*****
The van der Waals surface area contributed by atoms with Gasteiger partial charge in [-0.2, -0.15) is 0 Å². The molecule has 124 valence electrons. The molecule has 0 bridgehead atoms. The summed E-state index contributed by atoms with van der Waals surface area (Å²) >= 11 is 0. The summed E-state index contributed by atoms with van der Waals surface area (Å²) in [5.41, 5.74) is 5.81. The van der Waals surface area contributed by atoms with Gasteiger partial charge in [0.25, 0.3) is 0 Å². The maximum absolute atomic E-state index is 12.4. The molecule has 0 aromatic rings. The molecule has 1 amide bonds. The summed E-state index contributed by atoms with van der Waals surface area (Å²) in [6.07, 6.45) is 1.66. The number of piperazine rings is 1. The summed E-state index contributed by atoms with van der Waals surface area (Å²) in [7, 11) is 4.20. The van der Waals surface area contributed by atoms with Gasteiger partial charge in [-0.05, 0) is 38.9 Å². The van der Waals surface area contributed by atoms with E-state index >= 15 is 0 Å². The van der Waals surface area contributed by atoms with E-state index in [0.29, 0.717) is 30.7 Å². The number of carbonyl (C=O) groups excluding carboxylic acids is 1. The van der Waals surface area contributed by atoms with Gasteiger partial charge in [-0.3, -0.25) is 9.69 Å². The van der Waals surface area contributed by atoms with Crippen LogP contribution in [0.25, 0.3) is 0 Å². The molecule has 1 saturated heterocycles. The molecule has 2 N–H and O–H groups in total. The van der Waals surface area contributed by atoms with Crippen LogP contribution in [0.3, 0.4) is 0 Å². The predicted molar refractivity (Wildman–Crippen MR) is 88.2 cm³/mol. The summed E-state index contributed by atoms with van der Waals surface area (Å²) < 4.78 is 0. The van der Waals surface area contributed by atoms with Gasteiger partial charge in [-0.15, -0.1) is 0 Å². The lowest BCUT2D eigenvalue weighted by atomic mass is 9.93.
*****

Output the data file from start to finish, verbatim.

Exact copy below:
The van der Waals surface area contributed by atoms with Gasteiger partial charge in [-0.2, -0.15) is 0 Å². The molecule has 124 valence electrons. The molecule has 0 bridgehead atoms. The summed E-state index contributed by atoms with van der Waals surface area (Å²) >= 11 is 0. The summed E-state index contributed by atoms with van der Waals surface area (Å²) in [5.41, 5.74) is 5.81. The van der Waals surface area contributed by atoms with Gasteiger partial charge in [0.25, 0.3) is 0 Å². The maximum absolute atomic E-state index is 12.4. The molecule has 0 aromatic rings. The molecule has 1 amide bonds. The summed E-state index contributed by atoms with van der Waals surface area (Å²) in [6.07, 6.45) is 1.66. The number of piperazine rings is 1. The summed E-state index contributed by atoms with van der Waals surface area (Å²) in [7, 11) is 4.20. The van der Waals surface area contributed by atoms with Gasteiger partial charge in [-0.05, 0) is 38.9 Å². The van der Waals surface area contributed by atoms with E-state index >= 15 is 0 Å². The van der Waals surface area contributed by atoms with E-state index in [0.29, 0.717) is 30.7 Å². The number of carbonyl (C=O) groups excluding carboxylic acids is 1. The van der Waals surface area contributed by atoms with Gasteiger partial charge in [-0.3, -0.25) is 9.69 Å². The van der Waals surface area contributed by atoms with Crippen LogP contribution in [0.25, 0.3) is 0 Å². The molecule has 1 saturated heterocycles. The molecule has 2 N–H and O–H groups in total. The van der Waals surface area contributed by atoms with Crippen LogP contribution in [0.3, 0.4) is 0 Å². The predicted molar refractivity (Wildman–Crippen MR) is 88.2 cm³/mol. The summed E-state index contributed by atoms with van der Waals surface area (Å²) < 4.78 is 0. The van der Waals surface area contributed by atoms with Gasteiger partial charge in [-0.15, -0.1) is 0 Å². The lowest BCUT2D eigenvalue weighted by atomic mass is 9.93.